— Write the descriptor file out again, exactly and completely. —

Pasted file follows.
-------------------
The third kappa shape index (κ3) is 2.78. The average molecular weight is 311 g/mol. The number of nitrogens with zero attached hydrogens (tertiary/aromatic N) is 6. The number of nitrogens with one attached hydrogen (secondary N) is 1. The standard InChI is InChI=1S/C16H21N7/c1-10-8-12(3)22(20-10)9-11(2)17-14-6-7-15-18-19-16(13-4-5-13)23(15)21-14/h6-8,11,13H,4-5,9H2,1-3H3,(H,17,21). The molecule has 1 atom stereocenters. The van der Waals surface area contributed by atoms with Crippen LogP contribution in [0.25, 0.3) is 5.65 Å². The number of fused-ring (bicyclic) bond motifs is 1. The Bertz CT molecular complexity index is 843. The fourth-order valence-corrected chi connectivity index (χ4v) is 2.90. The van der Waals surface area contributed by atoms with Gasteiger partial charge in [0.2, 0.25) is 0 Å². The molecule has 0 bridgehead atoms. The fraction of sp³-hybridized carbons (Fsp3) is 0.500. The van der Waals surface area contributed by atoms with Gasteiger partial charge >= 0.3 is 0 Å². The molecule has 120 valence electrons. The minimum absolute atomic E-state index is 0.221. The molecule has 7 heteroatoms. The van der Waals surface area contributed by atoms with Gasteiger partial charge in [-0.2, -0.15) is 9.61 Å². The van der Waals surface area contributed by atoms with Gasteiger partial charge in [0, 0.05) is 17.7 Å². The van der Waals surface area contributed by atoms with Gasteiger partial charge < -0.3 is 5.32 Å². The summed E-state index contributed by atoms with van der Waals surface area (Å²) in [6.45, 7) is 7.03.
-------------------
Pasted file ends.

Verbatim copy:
The third kappa shape index (κ3) is 2.78. The average molecular weight is 311 g/mol. The number of nitrogens with zero attached hydrogens (tertiary/aromatic N) is 6. The number of nitrogens with one attached hydrogen (secondary N) is 1. The standard InChI is InChI=1S/C16H21N7/c1-10-8-12(3)22(20-10)9-11(2)17-14-6-7-15-18-19-16(13-4-5-13)23(15)21-14/h6-8,11,13H,4-5,9H2,1-3H3,(H,17,21). The molecule has 1 atom stereocenters. The van der Waals surface area contributed by atoms with Crippen LogP contribution in [0.25, 0.3) is 5.65 Å². The number of fused-ring (bicyclic) bond motifs is 1. The Bertz CT molecular complexity index is 843. The fourth-order valence-corrected chi connectivity index (χ4v) is 2.90. The van der Waals surface area contributed by atoms with Gasteiger partial charge in [0.2, 0.25) is 0 Å². The molecule has 0 bridgehead atoms. The fraction of sp³-hybridized carbons (Fsp3) is 0.500. The van der Waals surface area contributed by atoms with Gasteiger partial charge >= 0.3 is 0 Å². The molecule has 120 valence electrons. The minimum absolute atomic E-state index is 0.221. The molecule has 7 heteroatoms. The van der Waals surface area contributed by atoms with Gasteiger partial charge in [-0.2, -0.15) is 9.61 Å². The van der Waals surface area contributed by atoms with Gasteiger partial charge in [0, 0.05) is 17.7 Å². The van der Waals surface area contributed by atoms with Gasteiger partial charge < -0.3 is 5.32 Å². The summed E-state index contributed by atoms with van der Waals surface area (Å²) in [6.45, 7) is 7.03.